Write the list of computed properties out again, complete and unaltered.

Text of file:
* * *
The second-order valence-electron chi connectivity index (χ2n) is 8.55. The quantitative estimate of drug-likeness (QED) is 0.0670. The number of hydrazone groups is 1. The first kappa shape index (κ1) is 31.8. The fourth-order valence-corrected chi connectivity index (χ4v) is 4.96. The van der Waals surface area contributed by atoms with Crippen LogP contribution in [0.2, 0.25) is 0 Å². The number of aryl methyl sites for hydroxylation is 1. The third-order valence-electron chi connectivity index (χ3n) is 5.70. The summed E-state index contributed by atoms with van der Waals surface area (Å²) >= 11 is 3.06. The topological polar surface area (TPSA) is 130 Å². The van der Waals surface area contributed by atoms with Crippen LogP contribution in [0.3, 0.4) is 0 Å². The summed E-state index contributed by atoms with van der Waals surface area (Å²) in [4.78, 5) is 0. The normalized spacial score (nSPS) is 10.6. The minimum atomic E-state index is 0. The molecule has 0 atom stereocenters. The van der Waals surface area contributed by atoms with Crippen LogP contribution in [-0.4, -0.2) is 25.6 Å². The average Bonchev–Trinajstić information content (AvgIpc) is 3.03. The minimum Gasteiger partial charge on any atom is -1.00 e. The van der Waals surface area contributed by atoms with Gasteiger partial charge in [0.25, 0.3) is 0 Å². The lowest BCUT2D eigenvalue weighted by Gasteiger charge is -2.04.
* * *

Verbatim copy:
The second-order valence-electron chi connectivity index (χ2n) is 8.55. The quantitative estimate of drug-likeness (QED) is 0.0670. The number of hydrazone groups is 1. The first kappa shape index (κ1) is 31.8. The fourth-order valence-corrected chi connectivity index (χ4v) is 4.96. The van der Waals surface area contributed by atoms with Crippen LogP contribution in [0.2, 0.25) is 0 Å². The number of aryl methyl sites for hydroxylation is 1. The third-order valence-electron chi connectivity index (χ3n) is 5.70. The summed E-state index contributed by atoms with van der Waals surface area (Å²) >= 11 is 3.06. The topological polar surface area (TPSA) is 130 Å². The van der Waals surface area contributed by atoms with Crippen LogP contribution in [0.3, 0.4) is 0 Å². The summed E-state index contributed by atoms with van der Waals surface area (Å²) in [4.78, 5) is 0. The normalized spacial score (nSPS) is 10.6. The minimum atomic E-state index is 0. The molecule has 0 atom stereocenters. The van der Waals surface area contributed by atoms with Crippen LogP contribution in [-0.4, -0.2) is 25.6 Å². The average Bonchev–Trinajstić information content (AvgIpc) is 3.03. The minimum Gasteiger partial charge on any atom is -1.00 e. The van der Waals surface area contributed by atoms with Gasteiger partial charge in [0.25, 0.3) is 0 Å². The lowest BCUT2D eigenvalue weighted by Gasteiger charge is -2.04.